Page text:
Cultural responsiveness goes beyond the superficial level of receptive and productive skills that focus primarily on food, famous people, events, and vacations. While these things are certainly part of their culture, students today have a deeper desire to be seen and heard in the books they read and the written essays they are commissioned to write and discuss. Students should be exposed to and required to interact with a plethora of literature, materials, and resources that reflect their rich culture, as well as the culture of their classmates. Students should see visual reflections of themselves as soon as they enter the classroom, with displayed images of people who look like them, as well as various languages and countries displayed throughout the room.
There should be books, essays, poems and articles for students to read throughout the year, written by authors representative of a global society. Students should be able to use their authentic voice in their writing, tell their own stories and do so while engaging in class discussions about how certain characters might react if they came from their country or of their neighborhood.
The English classroom can easily be one of the best places in a school for students to fall in love with learning. We can all appreciate that educators have a responsibility to teach academic standards, and this can be done more successfully when there is a cultural connection between students and classroom materials and resources.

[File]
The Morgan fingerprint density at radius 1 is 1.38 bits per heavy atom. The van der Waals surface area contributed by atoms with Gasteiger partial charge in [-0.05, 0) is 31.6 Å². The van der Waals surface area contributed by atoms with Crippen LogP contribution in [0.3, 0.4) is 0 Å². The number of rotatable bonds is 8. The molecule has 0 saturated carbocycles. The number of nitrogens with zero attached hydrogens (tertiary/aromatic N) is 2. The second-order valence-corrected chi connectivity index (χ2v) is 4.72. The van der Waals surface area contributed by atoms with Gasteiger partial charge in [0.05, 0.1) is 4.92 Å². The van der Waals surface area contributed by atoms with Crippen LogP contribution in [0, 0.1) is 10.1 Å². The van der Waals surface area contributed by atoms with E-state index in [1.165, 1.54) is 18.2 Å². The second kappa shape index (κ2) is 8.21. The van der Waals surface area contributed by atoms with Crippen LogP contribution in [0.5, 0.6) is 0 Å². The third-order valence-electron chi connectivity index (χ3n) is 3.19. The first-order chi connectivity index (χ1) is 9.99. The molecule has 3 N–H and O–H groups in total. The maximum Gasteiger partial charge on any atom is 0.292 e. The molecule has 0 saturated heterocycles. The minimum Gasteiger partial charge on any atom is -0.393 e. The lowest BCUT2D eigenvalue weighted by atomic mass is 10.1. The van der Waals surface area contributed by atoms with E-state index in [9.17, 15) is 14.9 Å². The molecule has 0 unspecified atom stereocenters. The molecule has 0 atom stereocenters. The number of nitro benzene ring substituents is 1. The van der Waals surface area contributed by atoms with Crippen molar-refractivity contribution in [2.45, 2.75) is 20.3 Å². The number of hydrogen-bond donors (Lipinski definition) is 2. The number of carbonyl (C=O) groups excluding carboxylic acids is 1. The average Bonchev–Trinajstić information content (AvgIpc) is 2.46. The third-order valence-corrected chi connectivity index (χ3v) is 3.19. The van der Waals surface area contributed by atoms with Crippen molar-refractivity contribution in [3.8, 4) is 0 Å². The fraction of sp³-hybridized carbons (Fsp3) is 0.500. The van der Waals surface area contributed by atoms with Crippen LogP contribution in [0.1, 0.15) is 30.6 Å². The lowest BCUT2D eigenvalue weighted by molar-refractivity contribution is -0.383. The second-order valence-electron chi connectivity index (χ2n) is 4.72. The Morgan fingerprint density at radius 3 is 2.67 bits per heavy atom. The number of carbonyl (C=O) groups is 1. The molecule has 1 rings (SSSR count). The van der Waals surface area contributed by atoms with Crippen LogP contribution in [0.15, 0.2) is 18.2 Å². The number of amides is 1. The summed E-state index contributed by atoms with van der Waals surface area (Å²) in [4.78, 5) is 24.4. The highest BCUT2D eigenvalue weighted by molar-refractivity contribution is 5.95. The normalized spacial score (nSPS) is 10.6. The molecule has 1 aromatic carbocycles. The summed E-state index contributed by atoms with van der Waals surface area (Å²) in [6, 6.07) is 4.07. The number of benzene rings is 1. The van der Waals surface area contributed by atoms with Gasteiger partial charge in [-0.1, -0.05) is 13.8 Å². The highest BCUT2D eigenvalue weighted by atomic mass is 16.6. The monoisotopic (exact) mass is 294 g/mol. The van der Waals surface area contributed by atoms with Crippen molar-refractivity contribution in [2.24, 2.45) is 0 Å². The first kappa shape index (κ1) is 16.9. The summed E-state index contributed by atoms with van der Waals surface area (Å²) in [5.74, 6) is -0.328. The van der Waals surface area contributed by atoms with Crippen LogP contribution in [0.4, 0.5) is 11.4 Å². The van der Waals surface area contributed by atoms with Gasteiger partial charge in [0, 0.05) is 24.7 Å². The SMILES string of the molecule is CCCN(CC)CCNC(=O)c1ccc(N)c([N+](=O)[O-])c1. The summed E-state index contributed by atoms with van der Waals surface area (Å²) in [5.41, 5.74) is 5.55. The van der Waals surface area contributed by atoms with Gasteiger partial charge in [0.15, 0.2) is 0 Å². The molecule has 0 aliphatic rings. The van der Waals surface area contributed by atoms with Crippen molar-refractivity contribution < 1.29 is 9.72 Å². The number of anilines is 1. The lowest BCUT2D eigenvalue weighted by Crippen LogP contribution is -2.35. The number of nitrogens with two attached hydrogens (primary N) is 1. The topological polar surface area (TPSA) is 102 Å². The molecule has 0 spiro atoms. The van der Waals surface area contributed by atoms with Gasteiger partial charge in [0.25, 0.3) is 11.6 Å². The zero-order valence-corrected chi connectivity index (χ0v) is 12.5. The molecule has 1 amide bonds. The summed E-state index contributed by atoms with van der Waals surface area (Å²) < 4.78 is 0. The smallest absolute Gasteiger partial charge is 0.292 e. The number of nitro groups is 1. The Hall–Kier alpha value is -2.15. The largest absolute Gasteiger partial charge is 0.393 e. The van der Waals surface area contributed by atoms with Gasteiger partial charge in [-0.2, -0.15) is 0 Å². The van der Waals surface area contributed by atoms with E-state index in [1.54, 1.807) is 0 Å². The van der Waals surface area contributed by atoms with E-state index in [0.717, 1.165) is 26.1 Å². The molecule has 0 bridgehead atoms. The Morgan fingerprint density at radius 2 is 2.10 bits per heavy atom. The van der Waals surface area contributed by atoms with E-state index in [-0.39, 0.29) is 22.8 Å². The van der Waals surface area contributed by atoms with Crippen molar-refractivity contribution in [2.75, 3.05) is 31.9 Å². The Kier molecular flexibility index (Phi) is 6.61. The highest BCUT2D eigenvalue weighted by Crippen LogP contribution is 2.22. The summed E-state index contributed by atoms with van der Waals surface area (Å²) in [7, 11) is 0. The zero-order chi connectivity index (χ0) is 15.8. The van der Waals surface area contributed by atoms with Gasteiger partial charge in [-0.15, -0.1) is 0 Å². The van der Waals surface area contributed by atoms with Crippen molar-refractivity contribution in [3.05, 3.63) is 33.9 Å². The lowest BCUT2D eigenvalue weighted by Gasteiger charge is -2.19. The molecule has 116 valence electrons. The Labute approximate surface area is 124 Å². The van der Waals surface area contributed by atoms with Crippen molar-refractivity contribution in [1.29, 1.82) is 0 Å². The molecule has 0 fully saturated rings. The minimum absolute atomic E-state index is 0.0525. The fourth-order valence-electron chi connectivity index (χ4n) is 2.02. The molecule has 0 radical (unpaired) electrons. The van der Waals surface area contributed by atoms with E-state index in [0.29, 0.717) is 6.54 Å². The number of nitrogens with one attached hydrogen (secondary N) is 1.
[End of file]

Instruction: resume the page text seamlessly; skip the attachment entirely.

We need more teachers of color
Chandra Shaw has over 24 years of experience in the field of education, working as a teacher, reading specialist, instructional coach, and now a literacy consultant at one of her state’s Regional Service Centers. As a TEDx speaker and amateur YouTuber, Chandra enjoys finding ways to share her passion and love for teaching and learning with educators around the world:
If English lessons are to be culturally appropriate, one thing we can do is ensure that students in classes see themselves represented in the books and stories they read. We also need to ensure that these representations show a wide range of diverse experiences within the groups because no group of people is a monolith. Allowing all students to read and discuss the lived experiences of others can lead to greater understanding and the revelation that we have much more in common than differences.
A bigger challenge in making English classes more culturally appropriate would be to ensure that classes are taught by educators who see the value and beauty of different cultures. The data tells us that the teaching profession is made up of almost 70% white women, which does not match the demographics of students in public education. For this reason, I have seen many teachers turn away from texts that might show different cultures for fear that they would not know how to navigate uncomfortable conversations or questions that might arise from reading such texts. Worse still, some of these teachers do not feel they can identify themselves with texts written by and for marginalized groups, which only shows a major disconnect between a majority of teachers and students. that they serve. This underscores the importance of the representation of people of color in education.